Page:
The US Department of Justice’s Servicemembers and Veterans Initiative continues. In late July, the DOJ issued a consent order in a case in Texas where a towing company sold active-duty military cars without a court order.
In previous cases, the DOJ has claimed that towing companies salvaged cars from active-duty military personnel and sold them without the court order required by SCRA and that a storage company sold military assets. while their owners were deployed overseas, also without a court order. . Companies have paid penalties and indemnities to affected military personnel.
In its most recent case, the DOJ settled allegations that United Tows, LLC, engaged in a pattern or practice of SCRA violation when, without a court order, it auctioned, sold or otherwise alienate the motor vehicles and personal effects of SCRA. – military personnel protected during a period of military service or within 90 days thereafter. The DOJ report says a serviceman contacted United Tows after learning his car had been sold while he was in basic training (which constitutes active duty), but the person he spoke with said that she didn’t believe he was a soldier. Without investigating his claim, United Tows sold his car and some personal effects that were in the car. According to the consent order, United Tows did not have SCRA procedures in place to avoid the sale of cars that had belonged to active duty military personnel.
The Consent Order refers to certain new policies developed and adopted by United Tows when negotiating the Consent Order, designed to avoid SCRA violations like those alleged. Beyond regular SCRA cleanings, United Tows has agreed to take certain actions to identify whether a car owner is a service member before exercising a lien on the car:
(1) review any information it has received from the owner (s) or a third party for evidence of military service (for example, statements about military service, APO / FPO addresses, or addresses on a military installation);
(2) visually examine the vehicle and its contents for evidence of military service (eg, military documents, uniform, equipment, license plate or badges); and
(3) search the Defense Manpower Data Center website for proof of SCRA eligibility by last name and social security number. In the event that United Tows does not have an SSN for an owner, it is United Tows policy to attempt to determine if the owner is a member of the SCRA Protected Service by searching the DMDC website by name and date of. birth (and if United Tows is aware of any aliases or surname variations, such as a maiden name or a hyphenated surname, United Tows policy says they will search on the DMDC website each variant name). In cases where neither an owner’s SSN nor date of birth is readily available, it is United Tows policy to use the owner’s name and address to search an owner’s database. commercially available public records to obtain the owner’s SSN or, if an SSN cannot be found, the owner’s date of birth.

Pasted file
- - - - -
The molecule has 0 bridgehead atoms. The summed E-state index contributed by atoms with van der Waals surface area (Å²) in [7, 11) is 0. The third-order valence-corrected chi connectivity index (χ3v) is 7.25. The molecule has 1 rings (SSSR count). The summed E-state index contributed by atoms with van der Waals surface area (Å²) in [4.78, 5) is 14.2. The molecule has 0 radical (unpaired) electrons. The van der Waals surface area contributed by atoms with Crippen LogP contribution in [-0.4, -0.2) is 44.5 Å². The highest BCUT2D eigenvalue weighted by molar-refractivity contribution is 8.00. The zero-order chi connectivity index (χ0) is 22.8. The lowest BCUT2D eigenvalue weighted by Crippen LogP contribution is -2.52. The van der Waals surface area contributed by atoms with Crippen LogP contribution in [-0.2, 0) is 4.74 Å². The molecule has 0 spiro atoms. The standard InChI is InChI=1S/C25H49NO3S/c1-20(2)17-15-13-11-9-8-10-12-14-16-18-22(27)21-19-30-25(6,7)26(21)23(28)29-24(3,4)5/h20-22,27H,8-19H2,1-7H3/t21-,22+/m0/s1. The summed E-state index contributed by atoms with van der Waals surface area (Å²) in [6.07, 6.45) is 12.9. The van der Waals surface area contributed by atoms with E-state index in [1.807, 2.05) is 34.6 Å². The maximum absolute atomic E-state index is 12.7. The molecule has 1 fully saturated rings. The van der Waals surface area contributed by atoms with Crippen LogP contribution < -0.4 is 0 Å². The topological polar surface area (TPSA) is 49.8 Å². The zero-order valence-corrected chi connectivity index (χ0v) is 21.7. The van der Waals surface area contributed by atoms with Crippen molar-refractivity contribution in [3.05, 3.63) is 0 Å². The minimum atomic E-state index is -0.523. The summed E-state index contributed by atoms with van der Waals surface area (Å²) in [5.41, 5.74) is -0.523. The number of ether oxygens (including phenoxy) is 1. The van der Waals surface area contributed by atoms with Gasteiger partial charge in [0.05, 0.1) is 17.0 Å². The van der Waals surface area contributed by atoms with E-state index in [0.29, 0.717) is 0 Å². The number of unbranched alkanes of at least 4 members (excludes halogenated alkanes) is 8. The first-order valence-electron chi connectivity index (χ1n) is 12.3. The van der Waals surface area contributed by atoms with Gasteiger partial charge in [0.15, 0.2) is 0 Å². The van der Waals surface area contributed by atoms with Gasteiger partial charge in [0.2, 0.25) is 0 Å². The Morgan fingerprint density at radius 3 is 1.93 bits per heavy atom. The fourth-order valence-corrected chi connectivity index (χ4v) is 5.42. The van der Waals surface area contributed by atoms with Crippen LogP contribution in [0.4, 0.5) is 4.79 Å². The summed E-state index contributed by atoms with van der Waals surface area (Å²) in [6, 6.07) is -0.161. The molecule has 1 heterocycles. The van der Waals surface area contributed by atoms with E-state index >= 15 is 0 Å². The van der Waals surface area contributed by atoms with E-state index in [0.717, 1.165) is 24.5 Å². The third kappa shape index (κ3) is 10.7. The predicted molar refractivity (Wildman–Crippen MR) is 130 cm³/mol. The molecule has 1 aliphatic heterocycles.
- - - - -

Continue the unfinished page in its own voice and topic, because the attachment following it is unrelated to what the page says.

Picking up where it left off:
United Tows policy requires them to obtain a court order or SCRA compliant waiver from a service member before prosecuting a car or its contents. It also requires United Tows, as a final step in the SCRA diligence, to file a non-military affidavit which it prepares no later than two days before filing a request for a default judgment in all cases where it files a complaint. to assert a privilege.
These specific procedural steps, while not explicitly required by the SCRA and clearly not required in Texas, can be useful additions to a SCRA policy and procedure designed to avoid harming active-duty military personnel. It is not clear whether the GM obligatory these specific steps in the negotiation of the consent order, but they have clearly passed the DOJ’s control and appear well suited to protect active-duty military personnel.
The consent order also included damages of $ 20,000 payable to the service member mentioned above and $ 20,000 to be divided among four other service members identified in the investigation, as well as a civil fine of 10 $ 000.
The DOJ clearly lives up to its commitment to the application of the SCRA. While five or more years ago, its SCRA enforcement actions focused on compliance by finance companies with reductions in financial charges and actions to seize personal property against military personnel as part of More recent consumer credit transactions reflect a focus on the actions of a wider range of vendors whose business models affect service members. We will continue to monitor and report these cases. Towing companies and others that enforce privileges on personal property that may belong to active duty military personnel would do well to take the time to update their SCRA compliance policies to ensure they include measures designed to identify military owners.